Tue, 7 October 2008
On his blog, Patrick Deneen (author of the 2005 book Democratic Faith) identifies himself as a political theorist. "Theory" comes from a Greek verb meaning "to see." The English word "theater," denoting a place where scenes from human life are enacted to be seen (and to promote greater vision about life), comes from the same root. As Deneen himself explained in a 2002 essay on the nature of patriotism, the word "theory" came over time to designate a particular kind of seeing in the Greek world. "Certain designated city officials—theoroi—were charged with the task of visiting other cities, to 'see' events such as religious or theatrical or athletic festivals, and to return to their home city, where they would then give an account of what they had seen. To 'theorize' was to take part in a sacred journey, an encounter with the 'other' in which the theorist would attempt to comprehend, assess, compare, and then, in [the] idiom of his own city, explain what had been seen to his fellow citizens." Theorists in the best tradition are people who enable us to become "other-wise," encouraging us to realize that the way we live life isn't the only way it could be lived, and may not be the best way we could live.
In the past few weeks, Deneen's posts have placed the Wall Street meltdown in a larger cultural perspective that is absent from most media diagnoses and from the comments of politicians, whose handlers and PR experts forbid them from ever saying anything critical of the dominant trends of our cultural moment. . . .
Read more from Ken Myers about Patrick Deneen's analysis on the MARS HILL AUDIO website. Subscribers to the MARS HILL AUDIO Journal will have heard our interview with Patrick Deneen on volume 91. If you missed that interview, you may hear a portion of it here.
Category:Further reading -- posted at: 5:31pm EDT
Fri, 31 August 2007
Since the publication of the book that made her a celebrity intelllectual, Sexual Personae: Art and Decadence from Nefertiti to Emily Dickinson (1990), Camille Paglia has been focusing attention on connections within the fabric of Western culture that are often ignored or denied. This has earned her a bundle of suspicion from across the political and ideological spectrum. So, for example, when she writes that "the route to a renaissance of the American fine arts lies through religion," she will no doubt frighten leaders in the arts while flummoxing many American religious leaders, who can't imagine why we ought to bother reviving the fine arts.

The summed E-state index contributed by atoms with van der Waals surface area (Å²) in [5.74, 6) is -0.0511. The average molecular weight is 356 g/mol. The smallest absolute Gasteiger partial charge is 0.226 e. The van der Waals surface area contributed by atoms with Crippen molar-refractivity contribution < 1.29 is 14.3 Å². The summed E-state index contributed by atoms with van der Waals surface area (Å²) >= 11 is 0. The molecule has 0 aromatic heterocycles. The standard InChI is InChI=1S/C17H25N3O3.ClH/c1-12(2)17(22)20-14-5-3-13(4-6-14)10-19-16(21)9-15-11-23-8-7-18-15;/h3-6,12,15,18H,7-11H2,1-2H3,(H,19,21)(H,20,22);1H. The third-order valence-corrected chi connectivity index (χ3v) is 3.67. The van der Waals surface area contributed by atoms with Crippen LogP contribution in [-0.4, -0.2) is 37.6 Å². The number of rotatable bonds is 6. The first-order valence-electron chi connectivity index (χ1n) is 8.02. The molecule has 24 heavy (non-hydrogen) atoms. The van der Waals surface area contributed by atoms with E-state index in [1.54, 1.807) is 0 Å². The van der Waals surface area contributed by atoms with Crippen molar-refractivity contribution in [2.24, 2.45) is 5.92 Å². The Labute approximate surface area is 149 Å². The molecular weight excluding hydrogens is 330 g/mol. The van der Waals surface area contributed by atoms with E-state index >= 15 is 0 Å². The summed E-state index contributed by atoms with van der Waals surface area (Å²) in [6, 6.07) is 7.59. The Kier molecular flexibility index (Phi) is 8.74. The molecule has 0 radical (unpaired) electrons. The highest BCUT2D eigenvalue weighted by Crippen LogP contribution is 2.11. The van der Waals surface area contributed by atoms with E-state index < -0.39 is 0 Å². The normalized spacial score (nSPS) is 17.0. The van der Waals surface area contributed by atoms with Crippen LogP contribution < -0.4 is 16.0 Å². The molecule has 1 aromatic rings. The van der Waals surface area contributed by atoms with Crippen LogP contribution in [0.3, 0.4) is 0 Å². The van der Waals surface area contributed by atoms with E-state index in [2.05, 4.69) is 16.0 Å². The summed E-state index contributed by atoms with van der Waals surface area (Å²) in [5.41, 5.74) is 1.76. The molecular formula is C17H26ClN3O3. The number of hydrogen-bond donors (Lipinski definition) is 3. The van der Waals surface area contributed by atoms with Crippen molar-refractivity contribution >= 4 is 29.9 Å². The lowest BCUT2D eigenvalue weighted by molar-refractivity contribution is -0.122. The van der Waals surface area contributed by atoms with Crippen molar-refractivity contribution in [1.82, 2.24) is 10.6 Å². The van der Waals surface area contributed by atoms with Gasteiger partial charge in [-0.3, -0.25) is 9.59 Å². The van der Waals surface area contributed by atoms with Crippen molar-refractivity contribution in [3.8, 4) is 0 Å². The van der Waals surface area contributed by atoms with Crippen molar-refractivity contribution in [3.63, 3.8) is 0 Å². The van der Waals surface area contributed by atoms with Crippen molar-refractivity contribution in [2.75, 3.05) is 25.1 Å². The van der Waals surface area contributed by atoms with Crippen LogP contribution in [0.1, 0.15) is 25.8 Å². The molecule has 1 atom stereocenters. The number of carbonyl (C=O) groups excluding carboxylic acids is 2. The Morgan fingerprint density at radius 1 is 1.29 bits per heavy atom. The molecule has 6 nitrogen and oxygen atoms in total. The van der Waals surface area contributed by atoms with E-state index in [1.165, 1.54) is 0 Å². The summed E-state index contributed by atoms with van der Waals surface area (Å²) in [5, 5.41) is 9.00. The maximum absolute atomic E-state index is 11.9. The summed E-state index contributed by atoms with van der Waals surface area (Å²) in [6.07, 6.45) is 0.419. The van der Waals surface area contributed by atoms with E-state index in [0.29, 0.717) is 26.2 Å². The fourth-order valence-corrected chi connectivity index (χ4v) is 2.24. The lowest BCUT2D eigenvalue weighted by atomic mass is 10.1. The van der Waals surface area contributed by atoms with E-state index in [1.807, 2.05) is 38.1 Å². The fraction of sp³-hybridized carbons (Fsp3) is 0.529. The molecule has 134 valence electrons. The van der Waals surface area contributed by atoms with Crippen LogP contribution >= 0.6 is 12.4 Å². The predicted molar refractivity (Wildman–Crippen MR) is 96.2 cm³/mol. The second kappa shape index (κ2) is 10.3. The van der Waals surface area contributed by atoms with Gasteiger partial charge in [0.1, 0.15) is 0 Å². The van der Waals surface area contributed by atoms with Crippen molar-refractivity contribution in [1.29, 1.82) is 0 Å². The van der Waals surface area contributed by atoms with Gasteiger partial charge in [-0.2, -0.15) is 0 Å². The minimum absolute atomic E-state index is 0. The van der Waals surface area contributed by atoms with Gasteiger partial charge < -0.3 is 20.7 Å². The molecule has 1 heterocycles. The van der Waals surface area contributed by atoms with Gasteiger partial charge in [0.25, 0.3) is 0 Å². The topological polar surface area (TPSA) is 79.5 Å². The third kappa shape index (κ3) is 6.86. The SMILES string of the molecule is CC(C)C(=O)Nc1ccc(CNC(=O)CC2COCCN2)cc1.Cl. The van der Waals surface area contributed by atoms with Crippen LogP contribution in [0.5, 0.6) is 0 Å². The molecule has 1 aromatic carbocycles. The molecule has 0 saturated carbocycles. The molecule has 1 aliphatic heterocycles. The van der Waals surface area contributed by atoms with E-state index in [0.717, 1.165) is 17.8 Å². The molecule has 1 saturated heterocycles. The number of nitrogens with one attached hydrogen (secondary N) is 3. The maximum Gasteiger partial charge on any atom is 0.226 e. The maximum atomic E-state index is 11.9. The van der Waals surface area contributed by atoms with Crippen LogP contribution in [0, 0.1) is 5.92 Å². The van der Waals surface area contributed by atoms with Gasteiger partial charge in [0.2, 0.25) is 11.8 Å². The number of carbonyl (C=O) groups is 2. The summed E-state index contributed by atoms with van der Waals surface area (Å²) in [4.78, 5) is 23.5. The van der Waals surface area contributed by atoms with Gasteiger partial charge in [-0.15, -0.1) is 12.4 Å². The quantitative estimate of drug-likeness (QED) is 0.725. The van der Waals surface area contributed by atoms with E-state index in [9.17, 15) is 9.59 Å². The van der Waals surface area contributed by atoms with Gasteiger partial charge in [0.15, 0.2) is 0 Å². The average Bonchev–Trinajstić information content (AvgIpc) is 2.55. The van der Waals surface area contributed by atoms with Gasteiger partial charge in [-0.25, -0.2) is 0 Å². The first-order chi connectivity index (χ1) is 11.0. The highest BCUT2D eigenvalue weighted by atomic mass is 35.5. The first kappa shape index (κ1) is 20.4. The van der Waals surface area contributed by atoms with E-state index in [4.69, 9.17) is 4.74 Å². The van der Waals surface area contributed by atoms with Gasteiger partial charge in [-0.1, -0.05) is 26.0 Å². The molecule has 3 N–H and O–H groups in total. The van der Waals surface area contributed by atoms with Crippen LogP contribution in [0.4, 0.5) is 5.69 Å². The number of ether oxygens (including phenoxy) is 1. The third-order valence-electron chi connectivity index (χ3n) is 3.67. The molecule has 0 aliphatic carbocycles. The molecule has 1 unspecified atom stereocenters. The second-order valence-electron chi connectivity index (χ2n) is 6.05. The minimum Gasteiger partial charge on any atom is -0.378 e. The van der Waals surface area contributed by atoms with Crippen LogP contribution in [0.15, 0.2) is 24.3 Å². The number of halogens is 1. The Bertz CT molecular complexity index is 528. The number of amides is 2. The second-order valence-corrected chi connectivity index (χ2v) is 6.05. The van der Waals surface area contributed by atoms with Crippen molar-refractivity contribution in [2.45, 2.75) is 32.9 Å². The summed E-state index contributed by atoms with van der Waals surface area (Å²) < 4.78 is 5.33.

Paglia's assertion launched an article in the Spring/Summer 2007 issue of the journal Arion: A Journal of Humanities and the Classics (published at Boston University). The bulk of the article is a whirlwind survey of the history of the contentious if sometimes fertile relationship between religion (mostly Christianity) and the arts in America since the Puritans, with sections on literature, the visual arts, and music. Noting that the art world and the Church world virtually ignored each other for most of the twentieth century, she then discusses the "culture wars" episodes of conflict in the 1980s and 90s (the Mapplethorpe controversy, etc.), most of which were about morality, not art or religion. . . .
Read more about this article on the MARS HILL AUDIO website.
Category:Further reading -- posted at: 4:03pm EDT
Fri, 31 August 2007
Many of our listeners to the MARS HILL AUDIO Journal were intrigued about the features on volume 82 about Philip Rieff. Anyone interested in knowing more about Rieff before committing to the diffficult task of reading him will be assisted by a pithy summary of Rieff's ideas written by critic George Scialabba, which appeared in a recent issue of the Boston Review.
The occasion for Scialabba's article is the posthumous book by Rieff called Charisma: The Gift of Grace and How It Has Been Taken Away from Us. Rieff draws on (and disputes) Max Weber's idea of charisma, which was in Weber's formulation a form of authority. Rieff insists that there can be no charisma in Weber's sense apart from some sense of sacred order; "no charisma without creed" is how Rieff summarizes his view.
Philip Rieff always maintained that the point of culture was to provide authority, to set limits against which individuals could come to understand the world and their place in it. But the crisis of modernity is specifically the loss of the plausibility of any authority. . . .
Read all of this brief essay by MARS HILL AUDIO host and producer Ken Myers.
Category:Further reading -- posted at: 3:32pm EDT
Wed, 4 April 2007
Back in December, we alerted our listeners to the arrival of Children of Men in theaters, and provided listeners to our podcast some archival interviews with Ralph Wood and Alan Jacobs about the P. D. James novel on which the film was based (and about Baroness Phyllis more generally). We also produced an Audio Reprint of a Ralph Wood article about P. D. James's writing.
When it opened, the movie turned out to be a severe departure from the novel, abandoning James's thematic concerns altogether. Now that the DVD is out, Christopher Orr has a helpful review in The New Republic, summarizing how Children of Men "was simultaneously one of last year's best movies (better, I think, than any off those nominated for Best Picture) and one of its larger disappointments." Director Alfonso Cuaron has made a visually gripping film without "a composing idea to undergird the plot." Orr's review reminds us why really good stories are always more than just good stories.
Category:Further reading -- posted at: 3:07pm EDT